7. The LeGendre residence, located in the Southwest Hills and designed by Christopher Gelber, showcases classic styles of modern architecture. It features floor-to-ceiling windows and French doors on the sides and rear of the home that open onto a series of decks and terraces, and a 40-foot-high Italian marble stairwell crowned with a large, glowing pyramidal skylight.



8. A second home on the tour designed by Winn Architecture and built by Homes By Brent Keys is located in Humbolt and takes a fresh, modern approach to maximizing space and efficiency without compromising aesthetic. The home features an open floor plan, two eye-catching gas fireplaces, a covered outdoor living space, vaulted ceilings and large windows, to let in plenty of natural light.

For further details and tickets, visit Portland Modern Home Tours. Use GRAY as the promo code to receive $5 off!

And stay tuned for the Seattle Modern Home Tours, happening in Seattle on May 2. Preview blog post coming next week!

Sorrento Sessions Recap: Pacific Northwest Design Now

Last week GRAY launched its five-part conversation series at Seattle’s historic, newly updated Sorrento Hotel with a panel exploring regional design. The sold-out event, presented in partnership with IDSWest, attracted more than 75 attendees who mingled in the Fireside Lounge, sipped cocktails, and listened as the panelists discussed ways in which our region’s evolving culture, industries, population, and resources have influenced the emergence of unique interiors, architecture, and products. Panelists included George Suyama, architect and cofounder of Suyama Peterson Deguchi; Jennifer Navva Milliken, curator of craft at the Bellevue Arts Museum; Richelle Nolan, managing director at Interior Architects in Portland; and North Vancouver–based furniture designer and artist Brent Comber.

Tickets for the May 5 panel, “Remix Culture, Collaboration, and Cross-Disciplinary Design,” are on sale, along with future panels on topics ranging from fashion to graphic design. Space is limited, so secure your tickets now!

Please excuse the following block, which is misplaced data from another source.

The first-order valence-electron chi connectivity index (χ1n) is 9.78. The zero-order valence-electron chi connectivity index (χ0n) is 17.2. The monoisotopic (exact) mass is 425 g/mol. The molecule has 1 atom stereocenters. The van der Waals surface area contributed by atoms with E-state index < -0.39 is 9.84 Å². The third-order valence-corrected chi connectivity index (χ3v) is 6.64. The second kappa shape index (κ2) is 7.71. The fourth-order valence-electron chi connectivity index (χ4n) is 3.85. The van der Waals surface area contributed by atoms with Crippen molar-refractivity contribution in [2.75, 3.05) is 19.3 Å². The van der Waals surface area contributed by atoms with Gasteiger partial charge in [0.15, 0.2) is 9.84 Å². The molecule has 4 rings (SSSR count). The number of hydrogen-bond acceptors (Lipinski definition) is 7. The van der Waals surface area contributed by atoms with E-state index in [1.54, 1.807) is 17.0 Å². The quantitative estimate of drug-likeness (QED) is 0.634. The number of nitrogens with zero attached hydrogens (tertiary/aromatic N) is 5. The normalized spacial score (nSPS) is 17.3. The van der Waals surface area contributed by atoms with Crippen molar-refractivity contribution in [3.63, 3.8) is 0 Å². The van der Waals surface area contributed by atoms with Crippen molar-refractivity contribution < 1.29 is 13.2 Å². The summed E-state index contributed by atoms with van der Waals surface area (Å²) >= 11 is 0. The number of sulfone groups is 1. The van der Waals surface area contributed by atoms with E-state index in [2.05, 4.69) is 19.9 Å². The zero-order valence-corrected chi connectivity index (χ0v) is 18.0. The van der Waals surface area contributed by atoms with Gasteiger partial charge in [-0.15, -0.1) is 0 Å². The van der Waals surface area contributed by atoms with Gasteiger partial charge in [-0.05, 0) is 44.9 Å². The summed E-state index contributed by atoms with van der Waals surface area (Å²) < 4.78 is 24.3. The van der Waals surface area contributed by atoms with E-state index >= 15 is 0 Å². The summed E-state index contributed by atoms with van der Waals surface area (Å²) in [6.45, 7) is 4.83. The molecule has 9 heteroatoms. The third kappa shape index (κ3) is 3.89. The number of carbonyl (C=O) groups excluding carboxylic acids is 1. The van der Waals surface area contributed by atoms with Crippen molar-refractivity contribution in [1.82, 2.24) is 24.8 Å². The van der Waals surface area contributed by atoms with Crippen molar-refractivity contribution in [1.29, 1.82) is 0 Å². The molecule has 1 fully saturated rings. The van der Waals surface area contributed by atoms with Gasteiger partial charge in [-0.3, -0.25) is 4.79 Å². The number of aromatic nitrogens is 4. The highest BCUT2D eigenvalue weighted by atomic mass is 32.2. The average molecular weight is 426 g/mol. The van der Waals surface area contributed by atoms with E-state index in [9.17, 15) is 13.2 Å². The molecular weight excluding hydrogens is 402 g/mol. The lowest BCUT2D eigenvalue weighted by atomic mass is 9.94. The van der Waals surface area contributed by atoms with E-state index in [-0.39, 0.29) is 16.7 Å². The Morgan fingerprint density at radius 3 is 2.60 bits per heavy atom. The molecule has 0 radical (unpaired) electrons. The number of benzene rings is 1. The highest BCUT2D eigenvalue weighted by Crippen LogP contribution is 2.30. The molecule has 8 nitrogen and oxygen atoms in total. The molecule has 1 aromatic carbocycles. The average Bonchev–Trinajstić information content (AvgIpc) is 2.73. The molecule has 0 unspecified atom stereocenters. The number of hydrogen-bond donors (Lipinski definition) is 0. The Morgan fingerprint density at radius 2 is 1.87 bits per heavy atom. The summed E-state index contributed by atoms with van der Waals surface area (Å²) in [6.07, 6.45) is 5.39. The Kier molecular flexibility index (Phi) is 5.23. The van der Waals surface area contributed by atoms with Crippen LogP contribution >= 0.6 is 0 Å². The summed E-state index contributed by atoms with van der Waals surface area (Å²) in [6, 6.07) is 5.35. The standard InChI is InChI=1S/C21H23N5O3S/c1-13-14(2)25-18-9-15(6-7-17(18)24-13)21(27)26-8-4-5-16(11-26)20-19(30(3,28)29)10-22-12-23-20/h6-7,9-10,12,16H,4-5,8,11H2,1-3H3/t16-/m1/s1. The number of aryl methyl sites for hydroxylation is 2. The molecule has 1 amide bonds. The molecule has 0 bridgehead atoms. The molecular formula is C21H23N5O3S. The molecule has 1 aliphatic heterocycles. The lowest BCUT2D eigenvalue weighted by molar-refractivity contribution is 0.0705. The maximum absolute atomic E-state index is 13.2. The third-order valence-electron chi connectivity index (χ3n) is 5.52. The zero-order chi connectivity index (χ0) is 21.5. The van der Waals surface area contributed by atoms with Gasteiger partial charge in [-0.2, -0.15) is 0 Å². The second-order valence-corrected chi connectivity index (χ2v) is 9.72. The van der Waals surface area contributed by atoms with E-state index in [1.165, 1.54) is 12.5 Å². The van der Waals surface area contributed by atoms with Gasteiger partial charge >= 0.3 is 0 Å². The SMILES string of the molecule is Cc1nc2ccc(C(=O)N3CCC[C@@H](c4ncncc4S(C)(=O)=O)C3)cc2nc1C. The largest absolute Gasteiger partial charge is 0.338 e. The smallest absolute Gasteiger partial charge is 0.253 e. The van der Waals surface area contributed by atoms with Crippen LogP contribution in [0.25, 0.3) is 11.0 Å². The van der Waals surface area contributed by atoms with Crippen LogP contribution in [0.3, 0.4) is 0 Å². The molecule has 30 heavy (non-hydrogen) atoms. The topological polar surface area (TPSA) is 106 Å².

The historic Sorrento Hotel opened its doors in 1909 and has been one of the city’s cultural mainstays ever since. Recently the hotel renovated its lobby-side Fireside Lounge and restaurant, The Dunbar Room.

The evening’s panelists included George Suyama, Jennifer Navva Milliken, Richelle Nolan, and Brent Comber. 


        GRAY account executive Kim Schmidt and GRAY editorial director Jaime Gillin outside the Fireside Room at the Sorrento Hotel; two stylish guests wait for the panel to begin.




Editorial director Jaime Gillin with panelists Suyama, Navva Milliken, and Nolan, GRAY editor Rachel Gallaher, panelist Comber, and GRAY Special Projects Director Stacy Kendall. 

Attendees flip through the latest copy of GRAY while sipping wine and waiting for the panel to start.

Jody Phillips, Senior Event Manager of IDSWest, chats with Jennifer Navva Milliken about regional design. 


Jared Lovejoy from Magnetic ERV talks to an Jared Meisler, the restauranteur behind the Sorrento's new Dunbar Room.

George Suyama with interior designer Christian Grevstad and showroom owner Terris Draheim.

Tamara Codor and Sterling Voss of Codor Design

Kathy Lilleness of Best Plumbing with account executive Kim Schmidt and GRAY publisher and founder Shawn Williams with a design enthusiast. 

Jaime Gillin with Darin Montgomery of Urbancase

Gillin leading the panel discussion in the newly restored and redecorated Fireside Lounge. 

Images Courtesy of Belathée Photography.

Apr 15, 2015

Small Tea Makes a Big Impact

Earlier this year, Portland-based Andee Hess of OsmoseDesign was on the ground at Art Basel Miami, reporting on the fair’s happenings and influences in a blog post for GRAY. More recently, just south of Miami in Coral Gables, Hess debuted Small Tea, a store, café, and retreat where guests can sip and shop for 84 teas from around the world. With a material palette inspired by by items used during the tea production process (abaca cloth used for drying tea, neutral brown and tan tones throughout), Small Tea includes a “scent station” where customers can smell and explore teas and tea blends, and custom lighting with ceramic elements courtesy of Portland’s Pigeon Toe Ceramics. Here in Seattle we’re known for our coffee obsession, but we’d gladly kick the caffeine for a chance to sip some tea in this calming and stylish sanctuary.

The oval “scent station” at Small Tea gives patrons a chance to smell and sample 84 teas from around the world. Shelves in the background display handmade copper tins for tea-tenders to dispense blends. 

In the lounge area above tables, chairs, and stools, ceiling boxes are wrapped in abaca cloth, a material used for drying tea. The patterning reflects the Small Tea logo, and, according to Hess, “creates a rhythmic shadowplay.” The feature was designed by Osmose and assembled and installed by Goldenwood in Miami. “I read a lot about the history of tea and harvesting process,” says Hess. “We explored the patterning that corresponded.” That study led to the uniquely textured ceiling details. 

Three steel rods with custom ceramic teacups by Pigeon Toe Ceramics use LED lighting to bring a soft glow to one corner of the store.


Images Courtesy of Ken Hayden.